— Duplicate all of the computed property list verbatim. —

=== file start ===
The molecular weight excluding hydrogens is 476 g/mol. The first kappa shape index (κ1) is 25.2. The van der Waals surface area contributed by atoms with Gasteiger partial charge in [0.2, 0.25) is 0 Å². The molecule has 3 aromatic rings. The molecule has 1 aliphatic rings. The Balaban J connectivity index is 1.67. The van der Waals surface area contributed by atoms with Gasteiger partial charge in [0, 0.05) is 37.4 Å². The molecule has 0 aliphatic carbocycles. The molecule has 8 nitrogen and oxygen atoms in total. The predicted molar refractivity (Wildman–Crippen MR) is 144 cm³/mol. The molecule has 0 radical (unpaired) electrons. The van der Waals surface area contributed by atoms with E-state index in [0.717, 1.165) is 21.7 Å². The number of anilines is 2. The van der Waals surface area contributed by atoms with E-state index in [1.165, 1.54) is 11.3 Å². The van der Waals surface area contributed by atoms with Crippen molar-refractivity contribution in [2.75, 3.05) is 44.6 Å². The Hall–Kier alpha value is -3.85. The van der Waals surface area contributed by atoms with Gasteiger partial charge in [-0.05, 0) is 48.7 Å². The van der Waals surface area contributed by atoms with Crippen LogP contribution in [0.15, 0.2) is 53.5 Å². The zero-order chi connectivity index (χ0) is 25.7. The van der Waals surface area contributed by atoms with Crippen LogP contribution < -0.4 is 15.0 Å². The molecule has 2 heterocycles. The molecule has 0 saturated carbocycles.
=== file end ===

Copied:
The molecular weight excluding hydrogens is 476 g/mol. The first kappa shape index (κ1) is 25.2. The van der Waals surface area contributed by atoms with Gasteiger partial charge in [0.2, 0.25) is 0 Å². The molecule has 3 aromatic rings. The molecule has 1 aliphatic rings. The Balaban J connectivity index is 1.67. The van der Waals surface area contributed by atoms with Gasteiger partial charge in [0, 0.05) is 37.4 Å². The molecule has 0 aliphatic carbocycles. The molecule has 8 nitrogen and oxygen atoms in total. The predicted molar refractivity (Wildman–Crippen MR) is 144 cm³/mol. The molecule has 0 radical (unpaired) electrons. The van der Waals surface area contributed by atoms with E-state index in [0.717, 1.165) is 21.7 Å². The number of anilines is 2. The van der Waals surface area contributed by atoms with E-state index in [1.165, 1.54) is 11.3 Å². The van der Waals surface area contributed by atoms with Crippen molar-refractivity contribution in [2.75, 3.05) is 44.6 Å². The Hall–Kier alpha value is -3.85. The van der Waals surface area contributed by atoms with Gasteiger partial charge in [-0.05, 0) is 48.7 Å². The van der Waals surface area contributed by atoms with Crippen LogP contribution in [0.15, 0.2) is 53.5 Å². The zero-order chi connectivity index (χ0) is 25.7. The van der Waals surface area contributed by atoms with Crippen LogP contribution < -0.4 is 15.0 Å². The molecule has 2 heterocycles. The molecule has 0 saturated carbocycles.